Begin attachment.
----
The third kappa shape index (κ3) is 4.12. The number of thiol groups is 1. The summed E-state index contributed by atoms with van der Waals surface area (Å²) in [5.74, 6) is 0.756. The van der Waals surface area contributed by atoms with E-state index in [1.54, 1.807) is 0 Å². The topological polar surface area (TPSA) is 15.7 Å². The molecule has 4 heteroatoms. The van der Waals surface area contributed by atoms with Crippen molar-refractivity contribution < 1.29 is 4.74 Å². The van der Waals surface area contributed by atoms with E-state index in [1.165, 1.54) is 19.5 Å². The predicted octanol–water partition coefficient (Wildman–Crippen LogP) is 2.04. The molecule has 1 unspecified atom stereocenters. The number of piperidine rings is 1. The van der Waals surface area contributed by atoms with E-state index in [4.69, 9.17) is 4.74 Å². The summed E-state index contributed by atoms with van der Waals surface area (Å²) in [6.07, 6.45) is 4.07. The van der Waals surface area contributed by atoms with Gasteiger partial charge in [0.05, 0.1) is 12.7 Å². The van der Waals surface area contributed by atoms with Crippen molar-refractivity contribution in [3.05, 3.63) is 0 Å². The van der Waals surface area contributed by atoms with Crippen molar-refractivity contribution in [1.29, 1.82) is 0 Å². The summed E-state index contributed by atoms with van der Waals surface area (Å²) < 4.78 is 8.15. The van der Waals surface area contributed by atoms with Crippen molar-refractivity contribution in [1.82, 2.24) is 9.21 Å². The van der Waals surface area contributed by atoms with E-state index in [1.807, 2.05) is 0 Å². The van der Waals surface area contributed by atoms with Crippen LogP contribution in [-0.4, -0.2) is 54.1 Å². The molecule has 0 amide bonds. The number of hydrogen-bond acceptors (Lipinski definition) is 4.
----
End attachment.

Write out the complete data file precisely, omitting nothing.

The third kappa shape index (κ3) is 4.12. The number of thiol groups is 1. The summed E-state index contributed by atoms with van der Waals surface area (Å²) in [5.74, 6) is 0.756. The van der Waals surface area contributed by atoms with E-state index in [1.54, 1.807) is 0 Å². The topological polar surface area (TPSA) is 15.7 Å². The molecule has 4 heteroatoms. The van der Waals surface area contributed by atoms with Crippen molar-refractivity contribution < 1.29 is 4.74 Å². The van der Waals surface area contributed by atoms with E-state index in [1.165, 1.54) is 19.5 Å². The predicted octanol–water partition coefficient (Wildman–Crippen LogP) is 2.04. The molecule has 1 unspecified atom stereocenters. The number of piperidine rings is 1. The van der Waals surface area contributed by atoms with E-state index in [4.69, 9.17) is 4.74 Å². The summed E-state index contributed by atoms with van der Waals surface area (Å²) in [6.07, 6.45) is 4.07. The van der Waals surface area contributed by atoms with Gasteiger partial charge in [0.05, 0.1) is 12.7 Å². The van der Waals surface area contributed by atoms with Crippen molar-refractivity contribution in [3.05, 3.63) is 0 Å². The van der Waals surface area contributed by atoms with Crippen molar-refractivity contribution in [1.29, 1.82) is 0 Å². The summed E-state index contributed by atoms with van der Waals surface area (Å²) < 4.78 is 8.15. The van der Waals surface area contributed by atoms with Crippen molar-refractivity contribution in [1.82, 2.24) is 9.21 Å². The van der Waals surface area contributed by atoms with E-state index in [1.807, 2.05) is 0 Å². The van der Waals surface area contributed by atoms with Crippen LogP contribution in [-0.4, -0.2) is 54.1 Å². The molecule has 0 amide bonds. The number of hydrogen-bond acceptors (Lipinski definition) is 4.